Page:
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Just a reminder….get out today and do the right thing!

 

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Where Do Good Ideas Come From? The Twilight Zone!

“Ideas are born from what is smelled, heard, seen, experienced, felt, emotionalized.”

In this short clip from the vintage TV special Writing for TelevisionRod Serling, creator of the cult-classic The Twilight Zone, articulates the nature of creativity in just 64 seconds:

{clip via {Brain Pickings}

“Ideas come from the Earth. They come from every human experience that you’ve either witnessed or have heard about, translated into your brain in your own sense of dialogue, in your own language form. Ideas are born from what is smelled, heard, seen, experienced, felt, emotionalized. Ideas are probably in the air, like little tiny items of ozone.”

When you feel like you can’t create, when there’s a death grip deep inside your chest that is keeping you inert (I dunno, that’s what it feels like to me…) remember these words of wisdom from the Terral Manifesto:

“You may not be a Picasso or Mozart but you don’t have to be. Just create to create. Create to remind yourself you’re still alive. Make stuff to inspire others to make something too. Create to learn a bit more about yourself.”

You will never be sorry that you got up and created something, no matter how small. I promise. 

How to Style a 1930’s Half-Moon Manicure

Did you know that Depression-era glamour girls didn’t paint their nails the entire way? They left a half-moon at the top, and often left the tips bare too. Learn how to get a bit of pretty vintage glamour by learning the secret to this 1930’s trend.

How To Do A 30s-Style Moon ManicureArt Deco blog The Painted Woman points out that “In the early-mid ’30s, women usually only painted the center of the nail, leaving the half-moon cuticle and tips bare with the underside tinted with a nail-white pencil or cream.” It’s kind of like a French manicure in reverse, in a bold color like red.

How To Do A 30s-Style Moon Manicure

So, what polish colors were popular in the ’30s? According to the Painted Woman, “All reds — from rosy to deep crimson — were popular, of course. But it isn’t true that ‘they’ didn’t wear pink in the 30s. Pinks were very much seen, as were nice peachy-browns and tawny colors that looked nice with suntans (the concept of changing one’s make-up according to the season was not unknown to 30s women). Cutex color choices in 1932 were Natural, Rose, Coral, Cardinal, and Colorless. Revlon colors introduced for the summer of 1935 included ‘Sun Rose’ and ‘Chestnut.’ Cutex named the ‘smartest colors’ for 1936 as Rose, Ruby, and Rust…wild colors such as green, blue, black, and gold were indeed available.”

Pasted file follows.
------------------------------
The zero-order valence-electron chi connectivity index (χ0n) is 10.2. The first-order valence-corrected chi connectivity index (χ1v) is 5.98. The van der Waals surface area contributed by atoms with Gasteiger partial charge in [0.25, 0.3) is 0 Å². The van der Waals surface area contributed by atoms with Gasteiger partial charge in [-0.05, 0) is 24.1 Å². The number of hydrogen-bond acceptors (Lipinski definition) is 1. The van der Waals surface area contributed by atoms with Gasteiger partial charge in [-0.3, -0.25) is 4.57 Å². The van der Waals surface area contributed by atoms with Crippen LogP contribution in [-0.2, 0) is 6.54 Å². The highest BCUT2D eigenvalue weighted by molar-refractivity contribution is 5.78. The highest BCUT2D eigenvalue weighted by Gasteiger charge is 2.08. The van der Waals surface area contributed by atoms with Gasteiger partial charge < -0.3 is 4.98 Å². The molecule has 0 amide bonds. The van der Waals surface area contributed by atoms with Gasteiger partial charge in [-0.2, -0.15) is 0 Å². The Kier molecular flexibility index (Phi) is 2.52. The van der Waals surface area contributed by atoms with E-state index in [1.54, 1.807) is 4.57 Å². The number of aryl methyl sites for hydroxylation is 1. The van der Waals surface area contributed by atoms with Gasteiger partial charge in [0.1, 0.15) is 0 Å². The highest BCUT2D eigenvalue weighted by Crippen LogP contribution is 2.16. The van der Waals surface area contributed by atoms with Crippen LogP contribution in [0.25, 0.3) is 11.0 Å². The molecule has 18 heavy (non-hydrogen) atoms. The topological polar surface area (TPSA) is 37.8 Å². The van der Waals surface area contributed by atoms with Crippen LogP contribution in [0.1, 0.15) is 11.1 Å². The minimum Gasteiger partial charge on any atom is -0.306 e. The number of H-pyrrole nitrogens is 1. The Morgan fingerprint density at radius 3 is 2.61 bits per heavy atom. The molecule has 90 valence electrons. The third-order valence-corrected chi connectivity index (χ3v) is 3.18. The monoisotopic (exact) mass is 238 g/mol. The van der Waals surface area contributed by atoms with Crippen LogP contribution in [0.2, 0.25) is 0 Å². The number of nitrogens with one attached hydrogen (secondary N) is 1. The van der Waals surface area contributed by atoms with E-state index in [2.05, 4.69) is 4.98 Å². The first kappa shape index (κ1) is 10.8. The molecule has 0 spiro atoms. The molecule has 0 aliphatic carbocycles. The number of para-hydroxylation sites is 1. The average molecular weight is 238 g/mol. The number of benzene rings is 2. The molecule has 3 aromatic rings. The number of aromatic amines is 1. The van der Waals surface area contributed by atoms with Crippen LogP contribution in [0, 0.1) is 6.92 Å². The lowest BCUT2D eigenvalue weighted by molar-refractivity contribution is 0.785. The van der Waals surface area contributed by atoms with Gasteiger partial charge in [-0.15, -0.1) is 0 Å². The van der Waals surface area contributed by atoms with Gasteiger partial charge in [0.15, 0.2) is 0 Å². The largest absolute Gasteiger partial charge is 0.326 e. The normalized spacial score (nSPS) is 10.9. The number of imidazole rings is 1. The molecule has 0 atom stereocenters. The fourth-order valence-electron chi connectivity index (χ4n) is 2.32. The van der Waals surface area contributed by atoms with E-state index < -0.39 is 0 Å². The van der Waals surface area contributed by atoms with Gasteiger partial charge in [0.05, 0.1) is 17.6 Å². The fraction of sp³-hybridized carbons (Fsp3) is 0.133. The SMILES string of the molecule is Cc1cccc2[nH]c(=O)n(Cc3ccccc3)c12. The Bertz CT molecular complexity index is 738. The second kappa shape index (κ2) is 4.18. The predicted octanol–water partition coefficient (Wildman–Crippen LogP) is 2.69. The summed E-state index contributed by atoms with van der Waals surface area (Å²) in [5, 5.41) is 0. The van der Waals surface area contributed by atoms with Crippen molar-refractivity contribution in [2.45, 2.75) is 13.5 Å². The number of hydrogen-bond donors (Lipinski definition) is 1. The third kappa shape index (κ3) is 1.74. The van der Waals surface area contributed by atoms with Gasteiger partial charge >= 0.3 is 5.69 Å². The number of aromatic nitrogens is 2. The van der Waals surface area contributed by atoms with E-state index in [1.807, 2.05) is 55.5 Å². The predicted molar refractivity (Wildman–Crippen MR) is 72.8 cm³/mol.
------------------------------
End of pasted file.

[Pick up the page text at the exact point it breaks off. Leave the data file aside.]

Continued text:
So how can you pull this off?

You’re going to need: hole reinforcers, a base coat of your choice; two colors of polish, a top coat of your choice, and nail polish remover.

How To Do A 30s-Style Moon Manicure

How To Do A 30s-Style Moon ManicureFirst, apply the base coat, then apply the color you want your “moons” to be, over the bottoms of your nails.

How To Do A 30s-Style Moon ManicureWhile the polish is drying, trim the hole reinforcers into narrower curves to fit the width of your individual nails. When your polish is dry, apply the hole reinforcers to each nail.Try to have the edge of the center hole be right at your cuticle.

How To Do A 30s-Style Moon Manicure

How To Do A 30s-Style Moon ManicureNext, apply your main polish color (usually a dark, dramatic shade).
Then, when you’re all done with the rest of your manicure, finish with your thumbs!
 Apply a top coat, let it dry, rub some oil or moisturizer into your cuticles, and revel in your instant vintage glamour.

Flea Market Finds

Ahhh…the flea market. I find that there are a series of steps one makes upon entering one of these bastions of pure Americana past and present. Before you can fall down the rabbit hole into 1957, you have to adjust to the fact that this is in fact 2012, and the assault of banners advertising “one-dollar socks!” are all you see upon your disappointing first scan. But wait, my friends…dig. You must dig. It’s all part of the experience. Roam. By the end of your trip to the flea market, you will have found those lost treasures, listened to the banter of the sellers (my favorite part) and on your way out…hey, dollar socks? Not a bad deal!

I hope you enjoy looking at a few of the things I found this weekend, and get inspired to go on a hunt of your own!

Wellfleet Drive-In Theater (and Flea Market) Wellfleet, Cape Cod. Since 1957

7 Simple Rules to Follow When You’re Lost: Lessons on Life From the US Forest Service

What To Do When You’re Lost in the Woods: Literal and Figurative Life Advice From The US Forest Service

“A clear head will find itself”

The 1946 U.S. Forest Service safety flyer “What To Do When Lost In The Woods,” originally made for hikers and campers, contains quite a few kernels of wisdom that might be heeded by those who have lost their way in a more figurative or creative sense as well.

This pamphlet was found in a Colorado cabin by Jen Christiansen at Scientific American, who tweeted about it. You can read the full text here.

And remember

6. “A thinking man is never lost for long. He knows that, surviving a night in the forest, he may awake to a clear dawn”

7. “Keep the old brain in commission and the chances are you will come out of the woods on your own two feet.”

Thanks, Forest Service. I feel better already.

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Ebay Scoops

What I’ve got my eye on at the moment. LOVE love love the Blondie shirt, and two pairs of vintage Balenciaga sunglasses for under $60 each. Seriously. Someone has to buy that shirt.

1. Vintage Blondie Shirt

2. Swedish Hasbeen Mary Janes

3. Black and white vintage Balenciaga sunglasses

4. Circa 1970’s Bonnie Cashin for Coach saddlebag

What have you found lately?